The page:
Anyone who knows me knows that I have a thing for pork.
A VERY big thing for pork.
While it is not something that we eat every day, it is definitely something that we very much enjoy in our household. Whether in a stir fry, mother’s signature bistake or the legendary black pork curry, we are also lovers of pork ribs, BBQed pork chops and even pork sandwiches!
And contrary to the belief of many, pork is healthier than you may believe. It is on top of doctors’s lists as one of the most healthiest meats out there. Considered as the new “white meat” lean pork cuts such as tenderloin, loin chops and sirloin roast are lower in calories and fat than all other meat and yes, and get this, it is even healthier than chicken breast (weightwatchers ahoy!).
While containing massive amounts of protein, pork meat also contains large amounts of Zinc, B vitamins such as Vitamin B6, Vitamin B12, Thiamin, Niacin, Riboflavin and Pantothenic Acid and iron while containing more unsaturated fats than saturated fats when compared with other meats. It also contains conjugated linoleic acid, something that is considered to be beneficial against cancer or cardiovascular disease.
And let us not forget the taste. *slobbers*
I honestly don’t understand why certain cultures would ban pork – such a gloriously rich meat. Probably because it is SO good?
Bottom line, trimmed of the fatty bits, pork meat is even leaner than the leanest chicken breast, rich with essential nutrients, amino acids and minerals such as Phosphorus, Selenium, Sodium, Zinc, Potassium and Copper.
But we like our fatty bits a little too well now, don’t we? ;)
So this is my tribute to pork and it works best with the fatty bits on. Marinated overnight and cooked over a slow fire, swathed in aromatic spices and juices, the meat literally melts in the mouth. A favourite household recipe, from me to you with love.
- Yield: 6 servings
- Prep Time: overnight minutes
- Cook Time: 45 minutes
- Serving: 6 servings
Sri Lankan Pork stir fry
- Pork - 1 KG, cubed to about 1 inch pieces
- Onion - 5, large
- Garlic - 1 tblsp, minced
- Ginger - 1 tsp, minced
- Pepper - 2 tblsps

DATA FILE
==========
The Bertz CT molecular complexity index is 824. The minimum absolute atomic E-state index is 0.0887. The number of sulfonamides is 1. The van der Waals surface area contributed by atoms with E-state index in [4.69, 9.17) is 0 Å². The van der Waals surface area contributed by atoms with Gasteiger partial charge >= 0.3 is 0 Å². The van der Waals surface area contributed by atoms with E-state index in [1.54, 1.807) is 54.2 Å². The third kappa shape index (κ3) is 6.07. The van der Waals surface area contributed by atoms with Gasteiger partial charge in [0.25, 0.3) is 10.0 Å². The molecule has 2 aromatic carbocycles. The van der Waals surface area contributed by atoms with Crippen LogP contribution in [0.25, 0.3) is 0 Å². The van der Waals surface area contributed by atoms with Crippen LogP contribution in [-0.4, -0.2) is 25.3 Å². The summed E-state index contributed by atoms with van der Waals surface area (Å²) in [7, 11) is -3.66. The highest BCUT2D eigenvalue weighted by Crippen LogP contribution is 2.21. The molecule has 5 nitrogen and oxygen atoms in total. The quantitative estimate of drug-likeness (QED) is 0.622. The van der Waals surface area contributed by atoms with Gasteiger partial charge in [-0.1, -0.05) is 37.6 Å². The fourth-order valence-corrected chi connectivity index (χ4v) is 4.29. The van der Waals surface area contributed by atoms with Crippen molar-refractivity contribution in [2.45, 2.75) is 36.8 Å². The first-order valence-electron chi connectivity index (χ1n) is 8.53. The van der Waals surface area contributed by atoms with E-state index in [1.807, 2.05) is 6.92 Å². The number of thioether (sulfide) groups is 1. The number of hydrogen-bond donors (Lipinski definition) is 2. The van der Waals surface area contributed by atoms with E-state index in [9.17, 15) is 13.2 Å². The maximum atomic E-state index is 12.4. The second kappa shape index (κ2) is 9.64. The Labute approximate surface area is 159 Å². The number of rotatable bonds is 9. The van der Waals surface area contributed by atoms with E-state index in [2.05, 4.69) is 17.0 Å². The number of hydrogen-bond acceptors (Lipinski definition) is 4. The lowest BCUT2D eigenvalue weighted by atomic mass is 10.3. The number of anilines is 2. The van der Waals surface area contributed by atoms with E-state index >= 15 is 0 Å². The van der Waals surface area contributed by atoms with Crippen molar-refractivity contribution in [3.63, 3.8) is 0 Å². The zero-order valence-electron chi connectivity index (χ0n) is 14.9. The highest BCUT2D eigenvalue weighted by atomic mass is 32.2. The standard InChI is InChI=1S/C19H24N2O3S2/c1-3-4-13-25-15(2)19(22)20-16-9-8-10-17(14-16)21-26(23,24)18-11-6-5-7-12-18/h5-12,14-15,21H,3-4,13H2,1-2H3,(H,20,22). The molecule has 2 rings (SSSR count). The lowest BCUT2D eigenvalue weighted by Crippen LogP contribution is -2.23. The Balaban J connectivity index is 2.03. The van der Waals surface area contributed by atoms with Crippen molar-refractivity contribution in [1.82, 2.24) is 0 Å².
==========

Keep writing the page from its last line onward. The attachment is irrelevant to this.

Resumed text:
- Capsicum - 1, large, green
- Cardamom - 6 pods
- Cinnamon - Few pieces
- Cloves - 6-8
- For the marinade
- Dark soy sauce - 8 tblsps
- Brown sugar - 3 tblsps
- Salt & pepper - To taste
- Wash the pork and place it in a non-reactive bowl. Add the sugar and the soy sauce and sprinkle some salt over it. Mix well with hands. Leave to marinate overnight in a fridge.
- Heat a pan and toss the marinated pork into it. Add the cardamom, cinnamon, clove and the garlic, the onions and the ginger. Cook the pork in its own juices until the broth thickens.
- Add the capsicum. Sautee until fragrant.
- Serve warm.
Yes as simple as that! And the taste of the dish is simply incomparable.
The first thing that hits you is the smell. The cinnamon, cardamom, the clove, garlic and ginger all amalgamate with the soy sauce to create a perfume that you’d crave to bathe your taste buds in. The pieces of fatty pork (I insist on using the juicy fatty pork for this dish), are swathed in a dark soy sauce seeped in Sri Lankan spices sprinkled over with dark pepper granules. An ethereal experience awaits as you bite in, the moist meat squirting velvety juices while the spices merge and mingle and come together in the perfect fragrant marriage that delights the senses. The pepper surprises your tongue, cutting through the rich, dark broth with loud bursts of flavour, shocking you, delighting you. Hearty, luscious and absolutely decadent, these juicy pork bites bathed in perfumed silk freckled with piquant black pepper is suited for any occasion, to be served with rice, bread or simply to be gobbled down by itself.
Really, let go of your prejudices. Rejoice in this delicious meat that should be respected for what it is.
- Use pork that has some amount of fat o them. This somehow works best for this dish.
- Marinate overnight when possible. If not marinate for at least 4 hours before you cook the dish.
- I used maalu miris in this dish but removed the pips before using it. They are homegrown so there was no need to spend on the fancy capsicums.